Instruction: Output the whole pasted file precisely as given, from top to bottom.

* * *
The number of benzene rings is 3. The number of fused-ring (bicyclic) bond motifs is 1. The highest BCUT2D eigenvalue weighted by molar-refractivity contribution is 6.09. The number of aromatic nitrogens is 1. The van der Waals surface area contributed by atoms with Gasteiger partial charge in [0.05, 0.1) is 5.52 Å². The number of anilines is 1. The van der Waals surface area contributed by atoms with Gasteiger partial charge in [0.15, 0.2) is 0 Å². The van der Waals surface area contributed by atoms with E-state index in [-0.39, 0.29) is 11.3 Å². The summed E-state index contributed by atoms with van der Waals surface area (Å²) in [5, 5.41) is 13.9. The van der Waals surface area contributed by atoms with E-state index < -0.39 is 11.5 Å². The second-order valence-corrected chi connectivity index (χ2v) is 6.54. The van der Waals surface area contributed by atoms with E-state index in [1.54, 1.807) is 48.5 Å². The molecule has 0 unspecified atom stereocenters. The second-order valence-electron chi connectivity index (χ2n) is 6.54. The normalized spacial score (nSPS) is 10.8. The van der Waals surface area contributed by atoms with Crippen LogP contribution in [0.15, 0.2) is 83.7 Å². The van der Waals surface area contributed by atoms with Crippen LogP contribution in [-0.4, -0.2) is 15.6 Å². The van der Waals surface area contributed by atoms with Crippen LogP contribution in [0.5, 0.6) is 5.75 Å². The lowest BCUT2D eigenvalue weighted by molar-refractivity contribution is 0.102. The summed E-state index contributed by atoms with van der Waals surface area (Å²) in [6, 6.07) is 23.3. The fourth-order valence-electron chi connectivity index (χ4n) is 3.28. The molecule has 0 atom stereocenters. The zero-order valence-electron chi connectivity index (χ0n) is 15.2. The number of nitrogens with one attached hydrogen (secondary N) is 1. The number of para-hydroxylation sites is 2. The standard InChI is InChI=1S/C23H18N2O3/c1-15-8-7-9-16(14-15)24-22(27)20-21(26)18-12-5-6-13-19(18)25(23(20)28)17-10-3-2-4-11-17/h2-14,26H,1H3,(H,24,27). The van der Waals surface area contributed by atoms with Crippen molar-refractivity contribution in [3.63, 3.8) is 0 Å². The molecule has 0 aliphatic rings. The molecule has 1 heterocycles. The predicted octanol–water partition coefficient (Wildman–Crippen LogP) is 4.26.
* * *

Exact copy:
The number of benzene rings is 3. The number of fused-ring (bicyclic) bond motifs is 1. The highest BCUT2D eigenvalue weighted by molar-refractivity contribution is 6.09. The number of aromatic nitrogens is 1. The van der Waals surface area contributed by atoms with Gasteiger partial charge in [0.05, 0.1) is 5.52 Å². The number of anilines is 1. The van der Waals surface area contributed by atoms with Gasteiger partial charge in [0.15, 0.2) is 0 Å². The van der Waals surface area contributed by atoms with E-state index in [-0.39, 0.29) is 11.3 Å². The summed E-state index contributed by atoms with van der Waals surface area (Å²) in [5, 5.41) is 13.9. The van der Waals surface area contributed by atoms with E-state index < -0.39 is 11.5 Å². The second-order valence-corrected chi connectivity index (χ2v) is 6.54. The van der Waals surface area contributed by atoms with E-state index in [1.54, 1.807) is 48.5 Å². The molecule has 0 unspecified atom stereocenters. The second-order valence-electron chi connectivity index (χ2n) is 6.54. The normalized spacial score (nSPS) is 10.8. The van der Waals surface area contributed by atoms with Crippen LogP contribution in [0.15, 0.2) is 83.7 Å². The van der Waals surface area contributed by atoms with Crippen LogP contribution in [-0.4, -0.2) is 15.6 Å². The van der Waals surface area contributed by atoms with Crippen LogP contribution in [0.5, 0.6) is 5.75 Å². The lowest BCUT2D eigenvalue weighted by molar-refractivity contribution is 0.102. The summed E-state index contributed by atoms with van der Waals surface area (Å²) in [6, 6.07) is 23.3. The fourth-order valence-electron chi connectivity index (χ4n) is 3.28. The molecule has 0 atom stereocenters. The zero-order valence-electron chi connectivity index (χ0n) is 15.2. The number of nitrogens with one attached hydrogen (secondary N) is 1. The number of para-hydroxylation sites is 2. The standard InChI is InChI=1S/C23H18N2O3/c1-15-8-7-9-16(14-15)24-22(27)20-21(26)18-12-5-6-13-19(18)25(23(20)28)17-10-3-2-4-11-17/h2-14,26H,1H3,(H,24,27). The van der Waals surface area contributed by atoms with Crippen molar-refractivity contribution in [3.63, 3.8) is 0 Å². The molecule has 0 aliphatic rings. The molecule has 1 heterocycles. The predicted octanol–water partition coefficient (Wildman–Crippen LogP) is 4.26.